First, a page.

Sunday, July 15, 2012

On the Trail: Limberlost

Limberlost Trail
Shenandoah National Park

Distance: 1.3 Miles (loop)
Difficulty: Easy

Bridge along the Limberlost trail

Shenadoah National Park stretches for about 100 miles along the Blue Ridge Mountains of Northern Virginia. It's a park that can be experienced quite well by car, as the scene Skyline drive winds from Front Royal, Virginia to Rockfish Gap, where it becomes the much longer scenic Blue Ridge Parkway. There are many overlooks, as well as plenty of opportunities to see wildlife, such as deer, groundhogs, and even bear.

However, the park is also a great place to take a hike. From short to long and easy to difficult, there are plenty of opportunities for people of all ages, shapes, and walking abilities. If you wish, you can even hike a portion of the Appalachian Trail, which winds along close to the route of Skyline Drive throughout most of the park.

However, if Old Rag or Hawksbill Mountains are just a bit above your skill level, there is the Limberlost trail. Most of it is somewhat handicapped accessible*, and although it isn't level, the inclines and declines are fairly easy. For example, I was able to go up the entirety of the climb without more than a couple stops to take pictures and drink some water.

We only met one person while on the trail, so it was a very peaceful walk. We didn't see any bears, although we were certain there had to be some out there. Perhaps there were a few looking at us from the steep hillsides around, or even up in the trees. As usual on about every trail I've ever walked, there were squirrels to be seen, and birds to be heard.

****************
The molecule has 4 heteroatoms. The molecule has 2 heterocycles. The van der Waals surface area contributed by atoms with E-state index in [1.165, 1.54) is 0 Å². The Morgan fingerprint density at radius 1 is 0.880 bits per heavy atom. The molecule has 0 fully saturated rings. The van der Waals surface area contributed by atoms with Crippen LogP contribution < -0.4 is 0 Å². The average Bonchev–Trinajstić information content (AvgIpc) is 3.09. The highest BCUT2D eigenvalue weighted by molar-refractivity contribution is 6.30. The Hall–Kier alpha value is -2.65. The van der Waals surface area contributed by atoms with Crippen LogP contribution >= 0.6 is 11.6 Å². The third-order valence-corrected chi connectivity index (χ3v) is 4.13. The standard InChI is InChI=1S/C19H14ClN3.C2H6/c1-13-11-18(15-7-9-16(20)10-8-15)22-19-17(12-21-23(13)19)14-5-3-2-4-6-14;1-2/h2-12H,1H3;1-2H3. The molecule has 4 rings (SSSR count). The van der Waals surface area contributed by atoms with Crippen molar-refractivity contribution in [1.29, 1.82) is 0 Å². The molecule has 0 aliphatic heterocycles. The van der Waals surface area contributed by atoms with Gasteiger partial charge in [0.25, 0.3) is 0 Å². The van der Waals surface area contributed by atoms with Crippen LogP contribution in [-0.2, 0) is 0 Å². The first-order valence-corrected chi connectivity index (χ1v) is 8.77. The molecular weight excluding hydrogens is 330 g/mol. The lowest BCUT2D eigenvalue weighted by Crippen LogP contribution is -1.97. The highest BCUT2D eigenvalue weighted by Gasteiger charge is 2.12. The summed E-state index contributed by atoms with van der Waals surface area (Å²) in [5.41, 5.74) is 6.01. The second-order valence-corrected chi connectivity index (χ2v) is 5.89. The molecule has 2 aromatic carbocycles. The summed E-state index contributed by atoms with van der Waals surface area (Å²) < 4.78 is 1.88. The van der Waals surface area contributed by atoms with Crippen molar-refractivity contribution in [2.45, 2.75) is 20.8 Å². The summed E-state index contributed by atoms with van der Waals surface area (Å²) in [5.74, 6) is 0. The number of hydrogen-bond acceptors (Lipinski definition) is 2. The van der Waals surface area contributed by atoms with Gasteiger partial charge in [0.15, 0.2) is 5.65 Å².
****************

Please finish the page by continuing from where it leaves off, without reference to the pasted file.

If you are looking for a challenge, or scenic mountain vistas, you will need to look elsewhere. On the other hand, if all you are looking for is a tranquil, refreshing leg stretcher on your way between I-64 and Front Royal, this is a great option. The day we walked the trail was warm and humid even up in the higher elevations of Shenandoah. However, the Limberlost trail was pleasant, shaded by the tall trees and cooled by a slight breeze. Had it been in the sun, or had we been at a lower elevation, it unlikely would have been as pleasant of a walk.**

The diversity in hiking opportunities at Shenandoah is one of its best features. The next time I am back in the park, I hope to try one of the longer and more challenging walks. However, I may make time to take a stroll along old Limberlost as well, particularly if I am in the park for more than one day. There are several benches along the length of the trail, making it a great place to have a snack, read a book, or just revel in nature. For those with small children, those with limited time in the park, or those who aren't quite ready for rock scrambling, I highly recommend it.

*According to the NPS site for Shenandoah, there are plans to bring it up to the most current ADA standards. The first part we walked in June 2012 would be accessible, but the second half was less likely to be accessible for wheelchairs or people with severe walking limitations.
**See my upcoming recollection of the AT walk through Harpers Ferry for a much warmer and less refreshed experience.

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